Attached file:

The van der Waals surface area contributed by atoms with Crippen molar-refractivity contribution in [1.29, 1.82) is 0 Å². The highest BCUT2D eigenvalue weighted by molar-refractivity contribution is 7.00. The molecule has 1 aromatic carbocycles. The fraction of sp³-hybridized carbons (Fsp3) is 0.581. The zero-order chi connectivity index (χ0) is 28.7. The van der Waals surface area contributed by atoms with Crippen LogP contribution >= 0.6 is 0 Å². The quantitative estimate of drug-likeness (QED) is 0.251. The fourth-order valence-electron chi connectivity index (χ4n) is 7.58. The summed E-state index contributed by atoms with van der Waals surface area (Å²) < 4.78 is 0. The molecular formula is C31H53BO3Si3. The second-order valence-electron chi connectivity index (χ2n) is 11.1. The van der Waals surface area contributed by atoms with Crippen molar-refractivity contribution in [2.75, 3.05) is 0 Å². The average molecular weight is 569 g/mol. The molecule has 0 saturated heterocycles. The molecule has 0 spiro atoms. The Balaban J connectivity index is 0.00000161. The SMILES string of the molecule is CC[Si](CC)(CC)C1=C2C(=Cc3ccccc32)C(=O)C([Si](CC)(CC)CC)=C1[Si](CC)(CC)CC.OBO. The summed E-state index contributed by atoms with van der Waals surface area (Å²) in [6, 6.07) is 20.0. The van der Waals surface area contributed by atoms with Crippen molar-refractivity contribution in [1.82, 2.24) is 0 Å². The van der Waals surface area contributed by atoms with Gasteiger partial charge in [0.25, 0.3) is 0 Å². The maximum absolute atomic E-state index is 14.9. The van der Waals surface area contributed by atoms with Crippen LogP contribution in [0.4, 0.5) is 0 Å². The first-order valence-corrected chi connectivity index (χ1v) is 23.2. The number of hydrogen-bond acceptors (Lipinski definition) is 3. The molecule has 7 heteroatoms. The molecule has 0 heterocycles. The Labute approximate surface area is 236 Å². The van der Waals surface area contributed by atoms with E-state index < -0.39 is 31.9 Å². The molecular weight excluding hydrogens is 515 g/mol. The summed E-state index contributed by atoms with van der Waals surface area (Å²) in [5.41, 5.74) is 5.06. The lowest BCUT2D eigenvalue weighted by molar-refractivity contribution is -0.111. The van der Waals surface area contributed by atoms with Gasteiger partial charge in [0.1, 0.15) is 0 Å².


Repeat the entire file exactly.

The van der Waals surface area contributed by atoms with Crippen molar-refractivity contribution in [1.29, 1.82) is 0 Å². The highest BCUT2D eigenvalue weighted by molar-refractivity contribution is 7.00. The molecule has 1 aromatic carbocycles. The fraction of sp³-hybridized carbons (Fsp3) is 0.581. The zero-order chi connectivity index (χ0) is 28.7. The van der Waals surface area contributed by atoms with Crippen LogP contribution >= 0.6 is 0 Å². The quantitative estimate of drug-likeness (QED) is 0.251. The fourth-order valence-electron chi connectivity index (χ4n) is 7.58. The summed E-state index contributed by atoms with van der Waals surface area (Å²) < 4.78 is 0. The molecular formula is C31H53BO3Si3. The second-order valence-electron chi connectivity index (χ2n) is 11.1. The van der Waals surface area contributed by atoms with Crippen molar-refractivity contribution in [2.75, 3.05) is 0 Å². The average molecular weight is 569 g/mol. The molecule has 0 saturated heterocycles. The molecule has 0 spiro atoms. The Balaban J connectivity index is 0.00000161. The SMILES string of the molecule is CC[Si](CC)(CC)C1=C2C(=Cc3ccccc32)C(=O)C([Si](CC)(CC)CC)=C1[Si](CC)(CC)CC.OBO. The summed E-state index contributed by atoms with van der Waals surface area (Å²) in [6, 6.07) is 20.0. The van der Waals surface area contributed by atoms with Crippen molar-refractivity contribution in [1.82, 2.24) is 0 Å². The van der Waals surface area contributed by atoms with Gasteiger partial charge in [0.25, 0.3) is 0 Å². The maximum absolute atomic E-state index is 14.9. The van der Waals surface area contributed by atoms with Crippen LogP contribution in [0.4, 0.5) is 0 Å². The first-order valence-corrected chi connectivity index (χ1v) is 23.2. The number of hydrogen-bond acceptors (Lipinski definition) is 3. The molecule has 7 heteroatoms. The molecule has 0 heterocycles. The Labute approximate surface area is 236 Å². The van der Waals surface area contributed by atoms with E-state index < -0.39 is 31.9 Å². The molecular weight excluding hydrogens is 515 g/mol. The summed E-state index contributed by atoms with van der Waals surface area (Å²) in [5.41, 5.74) is 5.06. The lowest BCUT2D eigenvalue weighted by molar-refractivity contribution is -0.111. The van der Waals surface area contributed by atoms with Gasteiger partial charge in [0.1, 0.15) is 0 Å².